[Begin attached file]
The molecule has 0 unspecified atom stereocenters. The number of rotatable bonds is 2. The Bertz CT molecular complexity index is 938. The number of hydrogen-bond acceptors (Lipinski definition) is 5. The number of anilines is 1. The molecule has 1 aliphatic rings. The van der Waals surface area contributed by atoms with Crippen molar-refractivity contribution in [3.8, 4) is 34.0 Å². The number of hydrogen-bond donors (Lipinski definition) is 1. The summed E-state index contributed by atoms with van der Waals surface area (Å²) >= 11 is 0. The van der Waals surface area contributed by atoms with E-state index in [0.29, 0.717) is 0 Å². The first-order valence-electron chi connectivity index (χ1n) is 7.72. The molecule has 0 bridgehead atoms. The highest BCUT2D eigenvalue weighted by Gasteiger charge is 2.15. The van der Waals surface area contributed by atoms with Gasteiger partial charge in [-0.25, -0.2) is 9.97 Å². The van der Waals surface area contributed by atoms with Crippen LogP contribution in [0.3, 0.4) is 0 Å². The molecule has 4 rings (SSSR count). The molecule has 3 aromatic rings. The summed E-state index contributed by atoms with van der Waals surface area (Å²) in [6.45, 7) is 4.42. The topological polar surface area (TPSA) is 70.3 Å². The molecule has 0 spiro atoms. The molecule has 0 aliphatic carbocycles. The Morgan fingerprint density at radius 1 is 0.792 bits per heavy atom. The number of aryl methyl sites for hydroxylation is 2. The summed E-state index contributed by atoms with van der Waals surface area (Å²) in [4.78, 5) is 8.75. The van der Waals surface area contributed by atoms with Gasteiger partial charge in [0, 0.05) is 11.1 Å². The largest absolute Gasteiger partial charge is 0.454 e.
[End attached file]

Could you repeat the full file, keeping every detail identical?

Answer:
The molecule has 0 unspecified atom stereocenters. The number of rotatable bonds is 2. The Bertz CT molecular complexity index is 938. The number of hydrogen-bond acceptors (Lipinski definition) is 5. The number of anilines is 1. The molecule has 1 aliphatic rings. The van der Waals surface area contributed by atoms with Crippen molar-refractivity contribution in [3.8, 4) is 34.0 Å². The number of hydrogen-bond donors (Lipinski definition) is 1. The summed E-state index contributed by atoms with van der Waals surface area (Å²) >= 11 is 0. The van der Waals surface area contributed by atoms with E-state index in [0.29, 0.717) is 0 Å². The first-order valence-electron chi connectivity index (χ1n) is 7.72. The molecule has 0 bridgehead atoms. The highest BCUT2D eigenvalue weighted by Gasteiger charge is 2.15. The van der Waals surface area contributed by atoms with Gasteiger partial charge in [-0.25, -0.2) is 9.97 Å². The van der Waals surface area contributed by atoms with Crippen LogP contribution in [0.3, 0.4) is 0 Å². The molecule has 4 rings (SSSR count). The molecule has 3 aromatic rings. The summed E-state index contributed by atoms with van der Waals surface area (Å²) in [6.45, 7) is 4.42. The topological polar surface area (TPSA) is 70.3 Å². The molecule has 0 spiro atoms. The molecule has 0 aliphatic carbocycles. The Morgan fingerprint density at radius 1 is 0.792 bits per heavy atom. The number of aryl methyl sites for hydroxylation is 2. The summed E-state index contributed by atoms with van der Waals surface area (Å²) in [4.78, 5) is 8.75. The van der Waals surface area contributed by atoms with Gasteiger partial charge in [0, 0.05) is 11.1 Å². The largest absolute Gasteiger partial charge is 0.454 e.